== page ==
By Tim McEown

Mailed on February 12, 2016

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Dear Tim Miller

Dear Tim,

My plan was to address this letter to Deadpool’s title sequence designerafter which I would make some clever comments about how, if nothing else, the film had a kind of internal integrity worth recommending. Then I was going to compare Deadpool’s opening credits—which were absolutely true to the tone of the film throughout—to other, more opaque, and nonrepresentational (to the point of distraction) opening sequences, like David Fincher’s Girl With The Dragon Tattoo.

All this was going make the larger point that Deadpool, while essentially being the lucid dream of some really clever, but utterly perverse, 13 year old boy’s id, was at least fundamentally honest about its intentions from the start.

Anyway, that whole conceit kind of swallowed its own tail when I found out that you were a first time director who had largely made his bones as the creative force behind Blur Studios—which, among other things, had fashioned the opening titles for David Fincher’s version of Girl With The Dragon Tattoo.

So instead of that I will go with plan B—where I point out that along with the writing team from Zombieland (Rhett Reese and Paul Wernick), you have managed to create a film that is flat out fun to watch. The opening titles skewer the film’s own narrative premises (the usual superhero origin story tinged by dark and gritty regret) without actively sneering at the larger framework (superhero movies in general)—and, in doing so, they announce that the movie we are about to see is as happy to laugh at itself as anything else, while still managing to follow a narrative compelling enough to carry us through the various inevitable discursions.

Oddly enough, the structure of this review has ended up mirroring what Deadpool does so well, which is comment upon its own story as it is occurring. This kind of narrative balancing act is really delicate to maintain—and probably only viable when the story is so boilerplate that it requires very little effort to follow. So while Deadpool the movie is a uniformly fun ride, it really doesn’t hold together under scrutiny. The only way to get anything at all out of this film is simply let it wash over you without spending too much time examining all the moving parts.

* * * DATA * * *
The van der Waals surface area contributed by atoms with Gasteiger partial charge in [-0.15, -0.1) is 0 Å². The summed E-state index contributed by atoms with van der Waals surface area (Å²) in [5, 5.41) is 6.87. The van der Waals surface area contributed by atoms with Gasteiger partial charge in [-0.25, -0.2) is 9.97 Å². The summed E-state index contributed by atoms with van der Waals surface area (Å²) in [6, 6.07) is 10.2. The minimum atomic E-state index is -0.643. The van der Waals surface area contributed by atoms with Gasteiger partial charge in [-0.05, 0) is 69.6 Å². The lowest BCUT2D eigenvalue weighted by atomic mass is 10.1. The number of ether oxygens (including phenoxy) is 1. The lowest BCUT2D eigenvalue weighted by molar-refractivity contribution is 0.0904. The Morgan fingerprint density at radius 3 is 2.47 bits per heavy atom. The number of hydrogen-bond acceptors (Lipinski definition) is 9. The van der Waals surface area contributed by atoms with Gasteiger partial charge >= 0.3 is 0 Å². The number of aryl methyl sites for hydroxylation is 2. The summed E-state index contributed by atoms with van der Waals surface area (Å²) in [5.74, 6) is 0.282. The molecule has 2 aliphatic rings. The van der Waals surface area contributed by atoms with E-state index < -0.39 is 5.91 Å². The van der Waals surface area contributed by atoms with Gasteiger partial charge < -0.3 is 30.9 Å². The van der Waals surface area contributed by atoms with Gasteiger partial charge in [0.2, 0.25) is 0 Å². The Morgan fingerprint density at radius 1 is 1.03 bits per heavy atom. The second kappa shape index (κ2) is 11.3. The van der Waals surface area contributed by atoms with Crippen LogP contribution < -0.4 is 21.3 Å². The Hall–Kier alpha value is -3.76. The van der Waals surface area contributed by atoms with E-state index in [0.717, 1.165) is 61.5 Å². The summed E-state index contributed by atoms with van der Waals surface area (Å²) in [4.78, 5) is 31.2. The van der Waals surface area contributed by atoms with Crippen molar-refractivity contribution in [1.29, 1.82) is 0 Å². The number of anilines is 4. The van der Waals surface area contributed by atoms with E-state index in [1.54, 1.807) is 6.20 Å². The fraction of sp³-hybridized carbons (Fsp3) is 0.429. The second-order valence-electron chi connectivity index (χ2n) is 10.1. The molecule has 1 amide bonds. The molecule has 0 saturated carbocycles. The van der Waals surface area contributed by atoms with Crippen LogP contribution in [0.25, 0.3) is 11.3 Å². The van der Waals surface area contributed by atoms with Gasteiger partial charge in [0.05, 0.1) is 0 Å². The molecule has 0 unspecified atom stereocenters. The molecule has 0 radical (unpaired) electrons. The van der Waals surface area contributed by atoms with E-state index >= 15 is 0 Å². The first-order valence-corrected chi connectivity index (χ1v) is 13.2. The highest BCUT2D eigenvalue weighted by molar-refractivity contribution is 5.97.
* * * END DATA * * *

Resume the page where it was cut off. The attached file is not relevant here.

This is the kind of movie that probably was going to happen sooner or later—a late period superhero film that lives and dies on the expectation that the various tropes being skewered are so thoroughly inculcated that they don’t need much explanation. Deadpool is built upon the probability that the people watching it are at least moderately familiar with what it’s lampooning, so in some significant ways it is kind of a niche market. Like Zombieland before it, Deadpool is a fine confection—like a really good cheesecake. So if you like cheesecake, you’re good. If you think cheesecake is a pointless, empty collection of fat and calories, I wouldn’t bother.

Deadpool has very little to add to a larger cultural conversation and even as a story it is pretty small stakes, but, in this case, these are both definitely points in its favor. Because I think you and your team seem to have remembered something a lot of other people have lost track of—comics and the movies they spawn can be fun just for the sake of it. So thanks for a night of just that, Mr. Miller. And I look forward to whatever you next put your hand to.

As long as it isn’t yourself.



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